Family and friends remember Lawrence Brooks, who was the oldest surviving World War II veteran until his death on Jan. 5, 2022.

More than a dozen soldiers from Fort Hood drove through the night to honor the legacy of Lawrence Brooks. Other local units in the area vied for the privilege to provide the honor guard at the funeral of the previously oldest WWll veteran, but the 1st Calvary’s 91st Brigade Engineer Battalion claimed PFC Brooks as their own.

“When you Google or see the 91st Battalion mentioned in the news, it’s usually related to Mr. Brooks,” said Lt. Col. Patrick J. Sullivan, Battalion commander, 91st Brigade Engineer Battalion, 1st Armored Brigade Combat Team, 1st Calvary Division. “We’re here to remember him. We’re his unit and we wanted to take care of him; there’s such a bond between a trooper and his unit.”

Sullivan, one of 17 battalion members to drive to New Orleans, says they worked closely with the commanding general at Fort Polk and their Louisiana Casualty Assistance District and that they were grateful for a partnership that allowed the 91st to be in New Orleans.

He also added that it was what Brooks’ family wanted and that they did everything they could to get everyone there for the event. Many of the soldiers drove in their cars through the nine hours through the night and straight back to Texas after the service was completed. Fort Polk usually handles New Orleans’ military funerals, and other nearby units requested the mission.

“PFC Brooks was a member of our organization during a time of conflict,” said Command Sgt. Maj. Michael Arroyo of the 91st. “People from across the nation were fighting for this spot, but we worked together to claim him as our own. He was our family. We felt it only right for us to give him this last showing of appreciation from our nation, this final tribute.”

When Brooks served in the 91st Engineer Battalion during World War ll, it was a predominantly black unit led by white officers. Sullivan spoke at the funeral service at the National World War ll about the segregated army Brooks experienced,

From New Guinea to Australia Private First Class Brooks served his country with honor and distinction. What saddens me is that during Mr. Brooks’ military career, we were a country still divided. As a country, we fought for equality abroad, equality which we did not offer some of our very own citizens back home.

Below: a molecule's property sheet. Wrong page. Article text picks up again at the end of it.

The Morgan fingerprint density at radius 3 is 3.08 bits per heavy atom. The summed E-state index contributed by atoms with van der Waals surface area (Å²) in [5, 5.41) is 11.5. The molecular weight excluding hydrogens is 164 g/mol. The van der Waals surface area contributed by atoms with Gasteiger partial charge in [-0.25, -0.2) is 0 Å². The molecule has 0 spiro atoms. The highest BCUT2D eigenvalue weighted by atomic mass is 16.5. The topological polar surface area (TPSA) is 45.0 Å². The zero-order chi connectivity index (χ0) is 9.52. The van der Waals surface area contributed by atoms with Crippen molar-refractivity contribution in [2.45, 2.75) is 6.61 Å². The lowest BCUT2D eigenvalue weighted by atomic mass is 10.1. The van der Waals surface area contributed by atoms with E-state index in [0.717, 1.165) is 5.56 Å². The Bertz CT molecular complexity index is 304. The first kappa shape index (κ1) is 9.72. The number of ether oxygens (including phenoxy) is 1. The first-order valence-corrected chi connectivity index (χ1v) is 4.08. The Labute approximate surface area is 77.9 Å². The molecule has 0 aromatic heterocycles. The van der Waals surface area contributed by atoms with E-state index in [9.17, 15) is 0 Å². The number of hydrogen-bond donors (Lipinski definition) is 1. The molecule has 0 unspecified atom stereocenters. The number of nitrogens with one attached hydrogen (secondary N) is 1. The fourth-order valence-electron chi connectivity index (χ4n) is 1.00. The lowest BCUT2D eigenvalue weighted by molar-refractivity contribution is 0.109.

It’s truly humbling to know that Private First Class Brooks knew, lived, and felt this division at home long before he was drafted; yet, once he was discharged, he decided to lace his boots up once more and get back into the fight. This alone demonstrates the quality of his character and exemplifies the dedication he carried with him not just for his country but to the underlining belief that all men are created equal, and freedom is always worth fighting for.”

The 91st provided their honor guard during the service. The team, led by Sgt. 1st Class Aleksandr Boyarko, walked flank along the funeral caisson as Brooks flag-draped casket rolled through the streets of New Orleans in a traditional jazz funeral. Sullivan and Arroyo walked behind the coffin.

Staff Sgt. Kody McGann’s firing party provided a 21-gun salute at the internment as the 1st Calvary Division Bugler played Taps, and the 159th fighter squadron “Bayou Militia” flew overhead.

Late last year, when Maj. Marsellus Simmons, a spokesman with the 91st, learned that Brooks was in the VA hospital and had lost his medals in Hurricane Katrina, he alerted command. He then personally visited several stores to replace them, and when one of needed the medals wasn’t available, he took one from his own uniform. At the time, the unit feared the worst and overnighted the Presidential Unit Citation and Meritorious Unit Commendation ribbons and a letter of appreciation from the battalion.

But, Brooks, ever resilient, returned home one last time. He received the medals and letter only days after leaving the VA, in time to have them pinned on the replacement WW ll uniform he’d requested – he also lost his original “khakis” in the storm.

Brooks’ daughter and caregiver, Vanessa, says he was buried in his uniform.

Kristine Froeba is a freelance writer based in New Orleans. She was involved in helping locate and raise funds for Lawrence Brooks’ new uniform.